A Cook Islands cryptocurrency expert is critical of a proposed law targeting tainted cryptocurrency, arguing it undermines human rights and doesn’t address the real channels of money laundering.

In the rapidly evolving landscape of cryptocurrencies and blockchain technology, the introduction of the 2023 Tainted Cryptocurrency Recovery Bill has become a subject of intense scrutiny.

Ano Tisam, a Cook Islands cryptocurrency expert, has raised serious concerns about its impact on human rights, and privacy.

Tisam is also questioning the due process in drafting of the Tainted Cryptocurrency Recovery Bill, which was tabled in Parliament in December last year, and had been referred to a special select committee.

It has been reported that Drumcliffe, a U.S-based high-value debt collector specialising in international asset seizure, hired two Cook Islands lawyers to draft this legislation which, if approved in present form, could validate hacking into any account or system in the world.

Cook Islands Crown Law Office previously stated they were not consulted and excluded from the drafting of the bill. However, this was denied by one of the lawyers hired to draft the legislation, who claimed they made efforts to consult but were unsuccessful.

From his perspective, Tisam says there are potential implications of the Bill and its impact on an individual’s rights to due process and presumption of innocence.

He is concerned about potential flaws in the legislation that could compromise human rights.

“It’s terrible,” says Tisam. “They say it is good for the people, but there’s nothing good for the people in that it tramples on people’s human rights – ‘innocent before proven guilty’. They could freeze your assets… and you would have to go to court.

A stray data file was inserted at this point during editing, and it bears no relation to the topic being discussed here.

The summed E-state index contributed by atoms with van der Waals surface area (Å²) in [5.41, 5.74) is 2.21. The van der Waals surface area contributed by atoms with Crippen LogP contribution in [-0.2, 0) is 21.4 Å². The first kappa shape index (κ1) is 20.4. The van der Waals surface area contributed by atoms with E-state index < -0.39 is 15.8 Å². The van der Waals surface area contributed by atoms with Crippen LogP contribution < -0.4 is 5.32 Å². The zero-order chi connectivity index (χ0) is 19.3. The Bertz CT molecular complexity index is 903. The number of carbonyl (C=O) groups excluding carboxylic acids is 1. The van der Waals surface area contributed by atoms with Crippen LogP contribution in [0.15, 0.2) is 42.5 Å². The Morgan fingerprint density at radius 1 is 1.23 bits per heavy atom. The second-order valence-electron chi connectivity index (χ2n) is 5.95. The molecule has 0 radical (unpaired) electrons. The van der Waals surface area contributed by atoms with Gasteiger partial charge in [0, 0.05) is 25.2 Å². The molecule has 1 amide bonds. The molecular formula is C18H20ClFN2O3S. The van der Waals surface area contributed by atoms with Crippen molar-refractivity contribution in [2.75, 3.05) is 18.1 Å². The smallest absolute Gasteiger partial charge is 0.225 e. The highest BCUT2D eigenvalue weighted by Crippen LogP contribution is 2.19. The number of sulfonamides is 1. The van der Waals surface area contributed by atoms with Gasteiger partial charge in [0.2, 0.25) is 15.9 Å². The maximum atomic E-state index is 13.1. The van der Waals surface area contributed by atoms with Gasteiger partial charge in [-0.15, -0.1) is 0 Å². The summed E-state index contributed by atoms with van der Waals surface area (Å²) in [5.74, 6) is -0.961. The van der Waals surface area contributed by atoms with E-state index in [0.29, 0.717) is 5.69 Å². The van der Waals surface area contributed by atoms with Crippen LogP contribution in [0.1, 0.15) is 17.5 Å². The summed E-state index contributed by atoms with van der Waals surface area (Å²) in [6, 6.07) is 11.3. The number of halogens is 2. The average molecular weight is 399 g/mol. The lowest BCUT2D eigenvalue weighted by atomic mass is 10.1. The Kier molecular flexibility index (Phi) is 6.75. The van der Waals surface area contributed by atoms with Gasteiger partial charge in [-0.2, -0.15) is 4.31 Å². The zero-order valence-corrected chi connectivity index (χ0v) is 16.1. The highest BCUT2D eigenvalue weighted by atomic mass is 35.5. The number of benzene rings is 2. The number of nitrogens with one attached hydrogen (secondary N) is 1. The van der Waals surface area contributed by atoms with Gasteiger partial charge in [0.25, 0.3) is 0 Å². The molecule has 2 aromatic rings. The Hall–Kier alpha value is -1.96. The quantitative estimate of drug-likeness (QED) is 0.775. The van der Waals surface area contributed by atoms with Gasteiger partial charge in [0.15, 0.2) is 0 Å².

“And if it’s guilty until proven innocent, which is what they are proposing, the local guy won’t have the money to go to court and fight it.”
Tisam says the Bill doesn’t make any sense.

“This doesn’t affect us, we’re at the end of the terrorism crypto chain…”

Tisam argues that if the Bill is really about money laundering and terrorism financing, then the focus should shift to the “opaque” operations of banks, not cryptocurrencies.

He says most local retail crypto investors operate on public blockchains such as Bitcoin and Ethereum, and “it would be silly to launder or finance terrorism using that way”.

Instead, Tisam believes that the Cook Islands should actively promote this new industry – cryptocurrency.

He adds that there are two major technologies emerging in the future – cryptocurrency and AI (artificial intelligence) – “and we want to be in that space”.

Cryptocurrencies get their name from the cryptographic techniques that let people spend them securely without the need for a central government or bank.

While the Tainted Cryptocurrency Recovery Bill includes several measures aimed at addressing these concerns, such as establishing a Cryptocurrency Restitution Tribunal and provisions for judicial review, Tisam argues that the effectiveness of these safeguards in practice will be crucial in determining whether they adequately protect Cook Islanders’ civil liberties.

“The key point is the advice for the legislative construct requires expert advice as decisions made will impact future Cook Islands prospects in the crypto.”

The Parliament Select Committee sat on Friday, April 12, to hear material expert advice and evidence from submitters, including witnesses summoned to take questions regarding the submissions received for committee consideration.

Six hearing sessions were held consisting of 17 witnesses and submitters.

The committee has received 16 submissions regarding the Bill.